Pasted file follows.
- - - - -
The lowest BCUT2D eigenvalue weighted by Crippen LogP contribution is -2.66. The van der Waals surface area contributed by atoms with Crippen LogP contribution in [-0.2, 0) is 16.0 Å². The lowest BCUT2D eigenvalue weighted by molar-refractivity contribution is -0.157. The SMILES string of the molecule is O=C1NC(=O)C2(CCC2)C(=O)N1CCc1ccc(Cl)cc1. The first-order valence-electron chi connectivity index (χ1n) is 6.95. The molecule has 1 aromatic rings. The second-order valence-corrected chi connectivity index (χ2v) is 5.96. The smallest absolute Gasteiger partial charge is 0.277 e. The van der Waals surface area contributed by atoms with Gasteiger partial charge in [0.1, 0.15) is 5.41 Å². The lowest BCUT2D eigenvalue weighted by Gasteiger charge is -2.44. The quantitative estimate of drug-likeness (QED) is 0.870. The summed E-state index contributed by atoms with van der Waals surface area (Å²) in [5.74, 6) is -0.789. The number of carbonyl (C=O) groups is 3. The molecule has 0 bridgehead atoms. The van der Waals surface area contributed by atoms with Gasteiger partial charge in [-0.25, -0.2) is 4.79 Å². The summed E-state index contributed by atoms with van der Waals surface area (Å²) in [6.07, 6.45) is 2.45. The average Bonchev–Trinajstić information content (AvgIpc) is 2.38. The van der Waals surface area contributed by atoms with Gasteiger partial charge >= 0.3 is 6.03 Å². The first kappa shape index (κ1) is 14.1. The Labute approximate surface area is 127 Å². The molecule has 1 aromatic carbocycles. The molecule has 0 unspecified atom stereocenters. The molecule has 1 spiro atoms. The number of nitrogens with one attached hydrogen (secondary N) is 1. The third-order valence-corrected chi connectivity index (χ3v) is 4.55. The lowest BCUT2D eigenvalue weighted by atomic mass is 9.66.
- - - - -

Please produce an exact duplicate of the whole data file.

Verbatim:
The lowest BCUT2D eigenvalue weighted by Crippen LogP contribution is -2.66. The van der Waals surface area contributed by atoms with Crippen LogP contribution in [-0.2, 0) is 16.0 Å². The lowest BCUT2D eigenvalue weighted by molar-refractivity contribution is -0.157. The SMILES string of the molecule is O=C1NC(=O)C2(CCC2)C(=O)N1CCc1ccc(Cl)cc1. The first-order valence-electron chi connectivity index (χ1n) is 6.95. The molecule has 1 aromatic rings. The second-order valence-corrected chi connectivity index (χ2v) is 5.96. The smallest absolute Gasteiger partial charge is 0.277 e. The van der Waals surface area contributed by atoms with Gasteiger partial charge in [0.1, 0.15) is 5.41 Å². The lowest BCUT2D eigenvalue weighted by Gasteiger charge is -2.44. The quantitative estimate of drug-likeness (QED) is 0.870. The summed E-state index contributed by atoms with van der Waals surface area (Å²) in [5.74, 6) is -0.789. The number of carbonyl (C=O) groups is 3. The molecule has 0 bridgehead atoms. The van der Waals surface area contributed by atoms with Gasteiger partial charge in [-0.25, -0.2) is 4.79 Å². The summed E-state index contributed by atoms with van der Waals surface area (Å²) in [6.07, 6.45) is 2.45. The average Bonchev–Trinajstić information content (AvgIpc) is 2.38. The van der Waals surface area contributed by atoms with Gasteiger partial charge >= 0.3 is 6.03 Å². The first kappa shape index (κ1) is 14.1. The Labute approximate surface area is 127 Å². The molecule has 1 aromatic carbocycles. The molecule has 0 unspecified atom stereocenters. The molecule has 1 spiro atoms. The number of nitrogens with one attached hydrogen (secondary N) is 1. The third-order valence-corrected chi connectivity index (χ3v) is 4.55. The lowest BCUT2D eigenvalue weighted by atomic mass is 9.66.